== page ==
Duke University Press, 2012
344pp., US $25.95 paperback
Psychiatric care seems to be ever marred by the problematic and contingent relationships it fosters. Patient and physician, nurse and therapist, administration and action snag on the ideals and shortcomings of each other’s missions. In Elizabeth Anne Davis’ haunting ethnography, Bad Souls: Madness and Responsibility in Modern Greece, these snags complicate treatment and treatment seeking while Greece struggles to reform their psychiatric system to meet the needs of a diverse patient population. An ethnography of “kinds of subjects” (4), Bad Souls grapples with the moralistic underpinnings of taking care of mentally ill subjects and the moral and ethical parameters of patienthood under reform era ideology. With a nod to ancient Greek philosophy of the psyche, Davis explores Greece’s psychiatric establishment, through an outpatient behavioral health focused association and a university hospital psychiatric clinic in the Thrace prefecture, as it takes up the more Platonic based theory of the psyche as integrated into the conscious, and therefore responsible, self. All too often, however, treatment frames patients in the Homeric sense; psyche is not more than a shadow that survives the death of the body here. As psychiatry goes, and Davis illustrates, this problematization of the psyche can have devastating consequences when treatment is provided on the implicit condition that there is no wall separating madness from sanity; madness is simply sanity behaving poorly.
Drawing from Foucault’s work on the genealogy of ethics (12) the patients and clinicians in Thrace demonstrate what Davis terms a “fundamental asymmetry in therapeutic relationships”(13) wherein the patient is framed by morality, symptomology and responsibility, with the three perilously overlapping. Divided into three parts, Bad Souls takes into consideration conflicting personal and political responsibilities as they shape the meaning of being mentally ill in Modern Greece.
Part 1 looks at deceptive practices, blind deceits that are generated by the ethical expectations of patients in relation to their illness. Driven by the patients’ needs of ownership of diagnostic language and certification for state support and care, clinicians in Thrace navigate not just the dishonesty that arises naturally from such a situation but the “peculiar intimacy” (4) that comes from such therapeutic relationships that are built upon needs and authorization, with therapists negotiating “a shaky ground between guidance and coercion”(14). These complex negotiations of character the mentally ill and their therapists must manage in order to carry out and receive psychiatric care demonstrate where ethical tensions come into being when either party communicates poorly thereby breaking character. Davis describes the “self-presentation” the patients must develop to fill their role in the therapeutic relationship and the diagnosis the therapist must generate to complete the dyad as “distancing maneuvers” that create the autonomous yet congruent positions in the therapeutic relationship (72).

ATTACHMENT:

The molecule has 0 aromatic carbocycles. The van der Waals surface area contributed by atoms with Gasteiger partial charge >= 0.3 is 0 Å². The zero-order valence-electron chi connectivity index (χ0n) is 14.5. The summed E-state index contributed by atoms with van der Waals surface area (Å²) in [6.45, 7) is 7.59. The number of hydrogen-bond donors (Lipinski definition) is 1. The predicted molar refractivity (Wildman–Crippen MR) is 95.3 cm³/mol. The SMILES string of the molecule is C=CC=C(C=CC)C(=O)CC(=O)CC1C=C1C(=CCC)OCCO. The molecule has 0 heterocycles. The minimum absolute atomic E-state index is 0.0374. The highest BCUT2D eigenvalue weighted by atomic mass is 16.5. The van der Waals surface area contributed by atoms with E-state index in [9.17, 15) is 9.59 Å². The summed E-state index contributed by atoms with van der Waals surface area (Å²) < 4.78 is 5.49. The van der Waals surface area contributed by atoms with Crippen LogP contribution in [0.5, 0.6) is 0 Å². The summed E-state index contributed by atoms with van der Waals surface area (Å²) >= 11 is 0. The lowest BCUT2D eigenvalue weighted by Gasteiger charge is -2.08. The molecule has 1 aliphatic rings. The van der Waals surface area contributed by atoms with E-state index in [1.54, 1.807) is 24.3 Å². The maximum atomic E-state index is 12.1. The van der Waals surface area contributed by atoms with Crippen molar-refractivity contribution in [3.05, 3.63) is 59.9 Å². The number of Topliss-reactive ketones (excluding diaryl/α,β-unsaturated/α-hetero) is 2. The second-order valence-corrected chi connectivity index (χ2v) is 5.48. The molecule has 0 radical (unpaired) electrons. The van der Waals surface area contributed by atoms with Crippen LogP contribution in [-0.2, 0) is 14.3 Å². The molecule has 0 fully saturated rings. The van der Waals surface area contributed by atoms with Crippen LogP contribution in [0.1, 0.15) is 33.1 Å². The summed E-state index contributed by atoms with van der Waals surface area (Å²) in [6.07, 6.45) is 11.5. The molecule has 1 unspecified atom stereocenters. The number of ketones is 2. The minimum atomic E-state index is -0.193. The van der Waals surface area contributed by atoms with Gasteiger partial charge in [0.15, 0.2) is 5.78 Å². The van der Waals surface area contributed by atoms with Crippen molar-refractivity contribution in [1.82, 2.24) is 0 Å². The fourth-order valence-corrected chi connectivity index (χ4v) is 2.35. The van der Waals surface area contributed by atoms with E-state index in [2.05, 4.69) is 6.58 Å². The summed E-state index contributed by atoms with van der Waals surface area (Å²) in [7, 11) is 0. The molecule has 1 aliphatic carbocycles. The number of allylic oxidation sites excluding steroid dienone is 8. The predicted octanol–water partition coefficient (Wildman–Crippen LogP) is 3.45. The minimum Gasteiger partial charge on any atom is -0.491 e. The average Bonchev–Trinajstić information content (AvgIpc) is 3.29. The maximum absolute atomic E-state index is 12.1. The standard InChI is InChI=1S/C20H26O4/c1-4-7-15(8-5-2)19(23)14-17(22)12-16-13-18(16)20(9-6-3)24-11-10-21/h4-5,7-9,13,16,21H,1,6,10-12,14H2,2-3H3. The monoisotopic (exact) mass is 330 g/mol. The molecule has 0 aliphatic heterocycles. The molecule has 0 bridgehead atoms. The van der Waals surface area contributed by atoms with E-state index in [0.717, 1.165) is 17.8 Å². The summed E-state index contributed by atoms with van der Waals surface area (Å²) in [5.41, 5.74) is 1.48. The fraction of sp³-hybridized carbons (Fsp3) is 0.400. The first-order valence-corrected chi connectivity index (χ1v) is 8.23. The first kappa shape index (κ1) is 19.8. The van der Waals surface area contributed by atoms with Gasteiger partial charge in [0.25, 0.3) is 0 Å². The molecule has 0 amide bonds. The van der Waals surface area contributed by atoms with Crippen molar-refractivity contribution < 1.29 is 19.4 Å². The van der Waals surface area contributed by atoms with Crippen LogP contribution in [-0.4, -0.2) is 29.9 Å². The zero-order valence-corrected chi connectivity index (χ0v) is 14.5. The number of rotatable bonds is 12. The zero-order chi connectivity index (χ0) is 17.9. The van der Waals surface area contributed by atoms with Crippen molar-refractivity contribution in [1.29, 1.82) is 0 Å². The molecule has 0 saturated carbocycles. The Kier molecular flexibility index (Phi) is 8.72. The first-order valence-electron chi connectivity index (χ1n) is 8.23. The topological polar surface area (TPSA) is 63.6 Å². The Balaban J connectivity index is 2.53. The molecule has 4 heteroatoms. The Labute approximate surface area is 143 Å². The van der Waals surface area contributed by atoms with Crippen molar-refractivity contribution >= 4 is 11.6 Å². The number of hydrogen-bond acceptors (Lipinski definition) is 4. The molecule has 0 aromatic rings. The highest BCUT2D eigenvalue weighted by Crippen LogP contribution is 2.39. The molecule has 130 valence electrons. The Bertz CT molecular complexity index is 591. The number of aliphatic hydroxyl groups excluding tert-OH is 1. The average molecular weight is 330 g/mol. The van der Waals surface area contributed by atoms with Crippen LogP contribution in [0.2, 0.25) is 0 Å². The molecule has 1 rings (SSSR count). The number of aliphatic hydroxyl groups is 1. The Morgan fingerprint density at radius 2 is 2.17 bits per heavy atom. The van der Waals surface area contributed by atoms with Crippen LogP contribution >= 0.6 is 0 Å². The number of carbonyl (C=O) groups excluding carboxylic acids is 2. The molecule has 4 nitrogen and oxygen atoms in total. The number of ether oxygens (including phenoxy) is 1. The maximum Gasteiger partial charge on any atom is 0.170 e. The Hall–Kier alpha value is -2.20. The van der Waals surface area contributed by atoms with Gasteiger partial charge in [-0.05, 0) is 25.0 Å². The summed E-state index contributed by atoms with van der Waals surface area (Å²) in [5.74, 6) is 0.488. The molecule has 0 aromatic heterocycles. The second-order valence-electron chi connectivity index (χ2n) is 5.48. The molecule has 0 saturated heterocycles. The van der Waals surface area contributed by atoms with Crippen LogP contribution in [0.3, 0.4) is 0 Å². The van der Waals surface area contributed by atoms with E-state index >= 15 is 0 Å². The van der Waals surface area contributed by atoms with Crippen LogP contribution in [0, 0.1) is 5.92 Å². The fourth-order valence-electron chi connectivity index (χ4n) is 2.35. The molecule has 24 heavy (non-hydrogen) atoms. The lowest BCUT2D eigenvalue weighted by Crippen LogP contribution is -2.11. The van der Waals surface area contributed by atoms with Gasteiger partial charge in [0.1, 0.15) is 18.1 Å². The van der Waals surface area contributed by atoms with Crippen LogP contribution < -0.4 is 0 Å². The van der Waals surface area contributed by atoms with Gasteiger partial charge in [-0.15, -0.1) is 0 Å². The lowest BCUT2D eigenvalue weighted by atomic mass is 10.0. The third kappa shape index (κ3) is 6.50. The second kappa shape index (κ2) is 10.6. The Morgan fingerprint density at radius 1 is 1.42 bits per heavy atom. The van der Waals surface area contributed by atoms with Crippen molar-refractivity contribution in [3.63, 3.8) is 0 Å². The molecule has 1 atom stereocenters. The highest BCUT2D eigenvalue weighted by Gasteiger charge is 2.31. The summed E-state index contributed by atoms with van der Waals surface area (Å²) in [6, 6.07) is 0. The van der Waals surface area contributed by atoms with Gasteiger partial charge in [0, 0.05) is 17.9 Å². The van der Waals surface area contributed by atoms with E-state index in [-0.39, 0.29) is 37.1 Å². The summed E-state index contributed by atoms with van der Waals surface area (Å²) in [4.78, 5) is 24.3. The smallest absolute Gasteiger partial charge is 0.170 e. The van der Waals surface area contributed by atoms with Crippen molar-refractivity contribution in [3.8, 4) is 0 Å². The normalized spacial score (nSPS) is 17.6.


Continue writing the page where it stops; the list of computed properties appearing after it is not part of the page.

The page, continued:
Part 2 takes into consideration the “local cultures of deception”(121) that are linked to the cultural minorities of the Thrace prefecture, framing diagnosis as dependent more upon cultural knowledge than of the more broadly accepted standards of diagnosis. The need to perform the role of qualifying patient (one eligible for state support) gives way to forms of deceit that bridge the gap between accepted “rights culture” (126) of the reformed psychiatric system and the peculiarities of the minority cultures, making salient the ethical tensions that arise between access and provision of care. Among the pathologies the minority cultures displayed there was Muslim conservatism, disallowing women patients from open and honest communication with the clinician and the often-constant presence of a husband, hesitant and shameful Turkish patients who require all the more prodding to open up and other forms of minorities that, presenting conversion symptoms of mental distresses, tended towards a more “somatic rubric” in clinical encounters (127). This “reordering of body and language”, left conversion disorders on the “surface of the body” (138), unable to penetrate down to the soft, morally implicated Self in the interior. These practices of deception, whether agentic or not, found their way into the communities’ clinical profiles; deviant social behavior, chronic suicidality and incessant delusion all can be said to characterize not just discrete diagnostic categories but cultural minority markers as well. Much like the “rhetorical terrain of madness (τρελλα)”(173) Davis found deep within the social milieu of a Pontian settlement, mental illness lends itself to a theory of interpretation, of deciphering, of discerning. Little can be implicated from clinical symptomology alone; in Davis’ view, diagnosis takes a kind of acrobatics of cultural sensitivity attuned towards the diverse ethnologic landscape of the Thrace prefecture.